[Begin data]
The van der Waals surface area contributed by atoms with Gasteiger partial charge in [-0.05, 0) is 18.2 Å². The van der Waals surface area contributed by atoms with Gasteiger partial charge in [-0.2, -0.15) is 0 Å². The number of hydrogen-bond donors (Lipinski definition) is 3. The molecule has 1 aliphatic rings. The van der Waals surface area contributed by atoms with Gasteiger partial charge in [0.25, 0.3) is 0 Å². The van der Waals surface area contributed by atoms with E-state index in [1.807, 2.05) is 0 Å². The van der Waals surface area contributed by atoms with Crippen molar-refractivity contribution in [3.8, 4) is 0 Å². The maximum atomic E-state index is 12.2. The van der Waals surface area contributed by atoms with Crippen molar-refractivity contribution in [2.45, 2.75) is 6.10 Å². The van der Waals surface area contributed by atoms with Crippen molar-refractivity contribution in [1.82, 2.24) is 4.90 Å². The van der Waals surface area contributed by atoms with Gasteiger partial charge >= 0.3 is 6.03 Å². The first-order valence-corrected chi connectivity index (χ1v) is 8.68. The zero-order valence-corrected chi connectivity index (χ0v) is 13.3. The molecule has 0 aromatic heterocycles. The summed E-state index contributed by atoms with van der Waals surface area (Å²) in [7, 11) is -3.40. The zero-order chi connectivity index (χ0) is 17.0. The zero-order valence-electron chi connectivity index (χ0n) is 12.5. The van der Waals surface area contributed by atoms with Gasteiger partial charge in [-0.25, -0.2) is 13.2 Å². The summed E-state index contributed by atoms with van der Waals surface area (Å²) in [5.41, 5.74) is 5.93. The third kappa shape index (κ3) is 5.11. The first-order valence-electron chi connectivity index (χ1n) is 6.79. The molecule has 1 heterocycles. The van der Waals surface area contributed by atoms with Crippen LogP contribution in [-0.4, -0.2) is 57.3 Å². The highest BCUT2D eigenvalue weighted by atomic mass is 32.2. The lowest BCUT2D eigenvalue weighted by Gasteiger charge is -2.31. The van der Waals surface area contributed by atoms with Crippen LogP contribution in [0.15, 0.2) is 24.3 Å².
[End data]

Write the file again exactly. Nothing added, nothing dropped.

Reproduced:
The van der Waals surface area contributed by atoms with Gasteiger partial charge in [-0.05, 0) is 18.2 Å². The van der Waals surface area contributed by atoms with Gasteiger partial charge in [-0.2, -0.15) is 0 Å². The number of hydrogen-bond donors (Lipinski definition) is 3. The molecule has 1 aliphatic rings. The van der Waals surface area contributed by atoms with Gasteiger partial charge in [0.25, 0.3) is 0 Å². The van der Waals surface area contributed by atoms with E-state index in [1.807, 2.05) is 0 Å². The van der Waals surface area contributed by atoms with Crippen molar-refractivity contribution in [3.8, 4) is 0 Å². The maximum atomic E-state index is 12.2. The van der Waals surface area contributed by atoms with Crippen molar-refractivity contribution in [2.45, 2.75) is 6.10 Å². The van der Waals surface area contributed by atoms with Crippen molar-refractivity contribution in [1.82, 2.24) is 4.90 Å². The van der Waals surface area contributed by atoms with Gasteiger partial charge >= 0.3 is 6.03 Å². The first-order valence-corrected chi connectivity index (χ1v) is 8.68. The zero-order valence-corrected chi connectivity index (χ0v) is 13.3. The molecule has 0 aromatic heterocycles. The summed E-state index contributed by atoms with van der Waals surface area (Å²) in [7, 11) is -3.40. The zero-order chi connectivity index (χ0) is 17.0. The zero-order valence-electron chi connectivity index (χ0n) is 12.5. The van der Waals surface area contributed by atoms with Gasteiger partial charge in [-0.25, -0.2) is 13.2 Å². The summed E-state index contributed by atoms with van der Waals surface area (Å²) in [5.41, 5.74) is 5.93. The third kappa shape index (κ3) is 5.11. The first-order valence-electron chi connectivity index (χ1n) is 6.79. The molecule has 1 heterocycles. The van der Waals surface area contributed by atoms with Crippen LogP contribution in [-0.4, -0.2) is 57.3 Å². The highest BCUT2D eigenvalue weighted by atomic mass is 32.2. The lowest BCUT2D eigenvalue weighted by Gasteiger charge is -2.31. The van der Waals surface area contributed by atoms with Crippen LogP contribution in [0.15, 0.2) is 24.3 Å².